The EU has announced that it will begin the process of removing two MEPs’ parliamentary immunity from a current corruption issue.
The move, according to Parliamentary President Roberta Metsola, was made in response to a request from Belgian police.
Her claim did not, however, identify the MEPs in question.
After one MEP and three others were detained on suspicion of corruption and money-laundering last month, the scandal broke out.
Authorities have not revealed the nation controlling the bribery network, although Qatar has been charged with running it by multiple EU sources.
The Gulf state, meanwhile, has vehemently refuted all allegations of misbehavior, calling them unfair and “gravely misinformed.”
Following the police request, Ms. Metsola, who previously stated that the affair demonstrated how “open, free, and democratic societies are under threat,” said she would now begin a “urgent procedure” to remove the parliamentary immunity of the two MEPs.
Officers had contacted her office on December 30, an EU source told the BBC.
The request must now be presented to the EU parliament as a whole on January 16 before moving on to the legal affairs committee of the body. Before the full parliament votes to lift the MEPs’ immunity, a report on the allegations will be written.
By February 13th, according to Ms. Metsola, she wanted the entire procedure finished.
All MEPs enjoy some form of limited immunity, which allows them to do their duties, voice their opinions, and cast votes without worrying about being detained or subjected to political retribution.
The chamber, however, has the option to choose to revoke their immunity during private proceedings. The procedure gives accused MEPs the chance to defend themselves and offer evidence.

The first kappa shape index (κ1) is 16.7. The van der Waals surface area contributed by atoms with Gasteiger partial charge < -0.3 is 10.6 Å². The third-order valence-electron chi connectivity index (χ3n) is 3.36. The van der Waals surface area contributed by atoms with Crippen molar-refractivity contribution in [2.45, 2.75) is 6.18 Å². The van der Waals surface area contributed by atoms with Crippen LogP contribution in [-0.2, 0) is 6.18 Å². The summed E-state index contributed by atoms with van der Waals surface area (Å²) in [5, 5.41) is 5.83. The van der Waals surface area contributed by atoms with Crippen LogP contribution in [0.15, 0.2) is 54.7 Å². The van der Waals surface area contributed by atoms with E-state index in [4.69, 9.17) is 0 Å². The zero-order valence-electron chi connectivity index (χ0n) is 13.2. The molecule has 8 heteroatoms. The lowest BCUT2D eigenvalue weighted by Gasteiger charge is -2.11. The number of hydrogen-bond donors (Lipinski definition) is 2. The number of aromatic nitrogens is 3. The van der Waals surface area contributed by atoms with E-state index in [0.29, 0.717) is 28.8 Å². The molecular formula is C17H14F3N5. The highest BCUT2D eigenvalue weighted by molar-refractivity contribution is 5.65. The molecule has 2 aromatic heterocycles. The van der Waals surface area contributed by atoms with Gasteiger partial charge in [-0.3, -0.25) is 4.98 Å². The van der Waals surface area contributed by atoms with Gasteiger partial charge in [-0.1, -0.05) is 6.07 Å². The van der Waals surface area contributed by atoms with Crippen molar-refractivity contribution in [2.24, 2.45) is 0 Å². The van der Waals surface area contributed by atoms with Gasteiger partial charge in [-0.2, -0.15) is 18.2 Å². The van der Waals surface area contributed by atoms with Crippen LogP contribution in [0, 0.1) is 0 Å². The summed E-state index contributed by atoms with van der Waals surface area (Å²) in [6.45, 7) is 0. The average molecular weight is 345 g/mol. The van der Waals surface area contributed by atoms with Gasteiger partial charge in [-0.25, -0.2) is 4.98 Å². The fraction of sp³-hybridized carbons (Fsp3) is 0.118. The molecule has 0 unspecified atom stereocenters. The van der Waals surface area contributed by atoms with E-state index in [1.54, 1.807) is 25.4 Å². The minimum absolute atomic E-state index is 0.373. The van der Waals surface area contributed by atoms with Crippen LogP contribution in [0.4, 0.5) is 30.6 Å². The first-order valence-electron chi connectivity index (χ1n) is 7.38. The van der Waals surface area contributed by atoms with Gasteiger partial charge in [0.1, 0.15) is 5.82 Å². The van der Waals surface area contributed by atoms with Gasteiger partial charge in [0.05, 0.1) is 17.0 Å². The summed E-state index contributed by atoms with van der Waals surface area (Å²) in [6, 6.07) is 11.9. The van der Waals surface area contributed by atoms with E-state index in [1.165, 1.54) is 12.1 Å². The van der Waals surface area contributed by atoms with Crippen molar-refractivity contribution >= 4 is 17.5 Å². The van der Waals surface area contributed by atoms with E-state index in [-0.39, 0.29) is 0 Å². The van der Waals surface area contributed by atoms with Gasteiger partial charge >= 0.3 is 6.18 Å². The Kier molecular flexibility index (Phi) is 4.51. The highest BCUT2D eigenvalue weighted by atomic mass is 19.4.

The aim of immunity, according to a spokeswoman for the European Parliament named Yasmina Yakimova, is to ensure “that parliament can work,” but she emphasized that it “is not something that permits them to transgress the law more readily.”
Greek MEP Eva Kaili, one of the chamber’s vice presidents, was detained during the raids last month.
The 44-year-old Socialist MEP, who has denied any wrongdoing, has already had her immunity revoked because she was “caught red-handed,” according to reports that say police discovered her in possession of sizable “bags of cash.”
In light of news that €150,000 had been discovered in her Brussels apartment, her lawyer has refuted accusations that she had taken bribes.
Another €600,000, according to sources, was discovered at the residence of one suspect, while €750,000 was discovered in a suitcase in a Brussels hotel room.
Along with her partner Francesco Giorgi and an ex-MEP from Italy named Pier Antonio Panzeri, she is still being held in pre-trial custody.
It was revealed at a hearing last month that Belgium’s VSSE state security service had been looking into the charges of corruption for more than a year with the assistance of other EU nations.